Melanie May (CANDACE WEST / COPYRIGHT 2013)
Unlike a good neighbor, State Farm Insurance Co. wasn’t there for Judy Rodrigo.
A state appellate court on Wednesday rejected the Jupiter woman’s insurance claim after the bodily fluids of her dead neighbor leaked into shared walls.
The Fourth District Court of Appeal in West Palm Beach upheld a ruling by Palm Beach Circuit Judge John S. Kastrenakes that State Farm Florida Insurance Co. did not have to pay Rodrigo’s claim, which she listed under the “explosion” category of her policy.
Writing for the three-judge panel, Judge Melanie G. May painted an unpleasant but unrecoverable scenario for Rodrigo.
“The decomposed body leaked bodily fluids, which infiltrated the walls and the insured’s apartment causing the damage,” May wrote.
The appellate court supported a summary judgment order in favor of State Farm, saying Rodrigo failed to file a sworn proof of loss within 60 days, though the court notes she did send State Farm invoices and a list of damages.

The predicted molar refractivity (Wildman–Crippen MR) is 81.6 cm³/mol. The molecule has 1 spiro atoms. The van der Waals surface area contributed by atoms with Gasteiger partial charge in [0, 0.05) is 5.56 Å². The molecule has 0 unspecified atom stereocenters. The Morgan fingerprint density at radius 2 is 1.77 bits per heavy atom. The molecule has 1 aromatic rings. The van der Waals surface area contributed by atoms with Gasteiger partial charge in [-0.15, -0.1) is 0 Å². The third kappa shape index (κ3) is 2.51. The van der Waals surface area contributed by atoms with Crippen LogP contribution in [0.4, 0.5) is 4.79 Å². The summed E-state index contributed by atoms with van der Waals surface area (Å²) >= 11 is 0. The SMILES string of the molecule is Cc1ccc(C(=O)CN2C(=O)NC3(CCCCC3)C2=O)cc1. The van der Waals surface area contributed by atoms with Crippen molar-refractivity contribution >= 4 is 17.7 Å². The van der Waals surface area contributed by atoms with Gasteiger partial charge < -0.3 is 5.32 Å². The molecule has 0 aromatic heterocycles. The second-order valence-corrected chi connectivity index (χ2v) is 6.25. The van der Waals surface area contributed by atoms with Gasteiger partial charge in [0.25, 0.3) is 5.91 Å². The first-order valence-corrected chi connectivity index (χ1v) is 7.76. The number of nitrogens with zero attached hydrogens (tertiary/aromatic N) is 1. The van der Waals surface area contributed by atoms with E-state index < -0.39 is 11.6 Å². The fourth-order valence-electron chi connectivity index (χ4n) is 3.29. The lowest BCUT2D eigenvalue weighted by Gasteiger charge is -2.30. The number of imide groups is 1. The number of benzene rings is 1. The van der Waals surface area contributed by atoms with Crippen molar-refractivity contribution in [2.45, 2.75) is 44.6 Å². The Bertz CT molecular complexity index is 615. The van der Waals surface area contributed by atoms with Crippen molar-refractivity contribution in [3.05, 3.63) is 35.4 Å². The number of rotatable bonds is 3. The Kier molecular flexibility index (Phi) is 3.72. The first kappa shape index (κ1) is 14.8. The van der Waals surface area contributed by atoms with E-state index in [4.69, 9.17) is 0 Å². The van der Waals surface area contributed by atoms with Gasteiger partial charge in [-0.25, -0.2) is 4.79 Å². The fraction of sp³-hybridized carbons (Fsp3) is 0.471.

“While we agree with the insured on the insufficiency of the insurer’s affidavits, it does not alter the outcome of the case,” May wrote. “Our decision turns on the plain reading of the insurance policy and the agreed-upon facts.”
May also gave Rodrigo credit for trying to use the “explosion” terms of her policy to make a claim “under named perils.”
“The plain meaning of the term ‘explosion’ does not include a decomposing body’s cells explosively expanding, causing leakage of bodily fluids,” the judge wrote. “In short, although novel in her attempt to do so, the insured could not establish that the decomposing body was tantamount to an explosion.”
Judges Robert M. Gross and Alan O. Forst concurred.